Cloudy – with a Chance of Sanctions — or Success!, presented by Nicole Black and Jim Calloway

With these speakers, how can you go wrong?

When asked, many lawyers report they aren’t using “the cloud” for practice.  But of course, in 2020, almost all of us are in one way or another, even if we don’t really remember that Dropbox is actually a “cloud” service.

Knowing what risks and benefits our cloud usage involves is a part of maintaining our technological competence (now required in 38 states).  It’s easy to forget to think wholistically when we are trying to buy a service to solve a problem, but it’s important that lawyers understand exactly what they are purchasing.  They need to know the full ramifications of the service on their business, their clients, their security, and their data.  And, as I remind students from time to time- you’re lawyers.  Read the usage agreements and other terms of service!

I teach this concept to students when I can, but the session provided a useful overview of things not to forget.  A few tips to keep in mind when we use software housed on outside servers (or, really, any technologies):

  • Investigate your provider: Do they provide the level of security you’d like?  Will you be able to retrieve your data?  How will confidentiality be maintained?
  • Read your Service Level Agreement: Remember that with many providers, you can negotiate the terms.
  • Check your provider’s financial stability:  Will they be around in 5 years?  Is another company about to buy them?
  • Check your own financial stability: Can you pay for a whole year, or just month-to-month?  What happens if you don’t pay?

Using cloud services is, for most lawyers, pretty much unavoidable.  But doing your research and planning from the start can avoid many problems later on.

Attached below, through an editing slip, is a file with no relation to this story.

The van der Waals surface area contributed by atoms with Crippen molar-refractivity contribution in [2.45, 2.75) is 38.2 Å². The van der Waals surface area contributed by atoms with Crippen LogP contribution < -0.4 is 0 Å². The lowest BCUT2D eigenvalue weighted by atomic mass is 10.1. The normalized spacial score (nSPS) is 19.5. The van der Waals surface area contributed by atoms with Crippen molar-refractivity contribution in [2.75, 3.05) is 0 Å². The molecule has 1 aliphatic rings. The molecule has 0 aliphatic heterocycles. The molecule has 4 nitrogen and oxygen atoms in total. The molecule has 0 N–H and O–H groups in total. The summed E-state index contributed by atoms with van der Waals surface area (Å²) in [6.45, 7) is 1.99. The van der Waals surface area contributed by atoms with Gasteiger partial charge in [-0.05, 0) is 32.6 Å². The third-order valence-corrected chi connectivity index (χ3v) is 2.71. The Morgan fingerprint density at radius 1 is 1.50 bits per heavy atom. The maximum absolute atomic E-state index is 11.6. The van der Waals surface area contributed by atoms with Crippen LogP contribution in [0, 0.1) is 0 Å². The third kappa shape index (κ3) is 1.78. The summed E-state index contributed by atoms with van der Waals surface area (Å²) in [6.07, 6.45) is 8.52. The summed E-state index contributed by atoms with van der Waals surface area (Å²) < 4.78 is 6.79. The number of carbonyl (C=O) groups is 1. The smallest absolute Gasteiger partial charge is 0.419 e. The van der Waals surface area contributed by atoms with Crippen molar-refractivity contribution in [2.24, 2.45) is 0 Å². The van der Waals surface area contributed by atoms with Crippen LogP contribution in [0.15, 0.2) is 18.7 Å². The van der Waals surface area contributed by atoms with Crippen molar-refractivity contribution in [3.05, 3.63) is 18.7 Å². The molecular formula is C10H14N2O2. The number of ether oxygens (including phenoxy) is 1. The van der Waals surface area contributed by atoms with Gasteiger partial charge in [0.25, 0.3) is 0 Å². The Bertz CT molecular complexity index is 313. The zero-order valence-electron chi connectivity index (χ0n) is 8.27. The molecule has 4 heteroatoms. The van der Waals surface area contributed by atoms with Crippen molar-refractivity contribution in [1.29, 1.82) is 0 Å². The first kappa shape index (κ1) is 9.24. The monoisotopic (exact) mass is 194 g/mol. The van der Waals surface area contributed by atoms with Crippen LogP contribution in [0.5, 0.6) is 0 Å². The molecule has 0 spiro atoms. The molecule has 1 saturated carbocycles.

Jenny Wondracek, Director of Legal Educational Technology and Professor of Practice, University of North Texas, College of Law

The 60 Tips in 60 Minutes session is always my favorite session.  I learn so much in such a condensed amount of time as the presenters offer up some of their favorite technologies and tips.  Some of the highlights include:

  • Use the word Draft in an email To: field to prevent accidental sending of a draft email.
  • Using PowerPoint to record a presentation? It can now live caption the speaker with pretty good accuracy.
  • The iPhone can be used as an assistive listening device. Turn on the Hearing setting to use your phone as a microphone, and then hook it to Bluetooth enabled earbuds or hearing aids.
  • Best travel mouse – Microsoft PL2 ARC Touch Mouse (I added it to my Amazon Wishlist!)
  • Find out if you have been hacked – https://haveibeenpwned.com/

These are just a few that caught my attention. Want to read more of the 55 tips?  See Ed Walters’ Tweet Rollup – https://twitter.com/i/events/1233814215984664577

Kimberly Hale, Juris Doctor Candidate 2020, University of North Texas, College of Law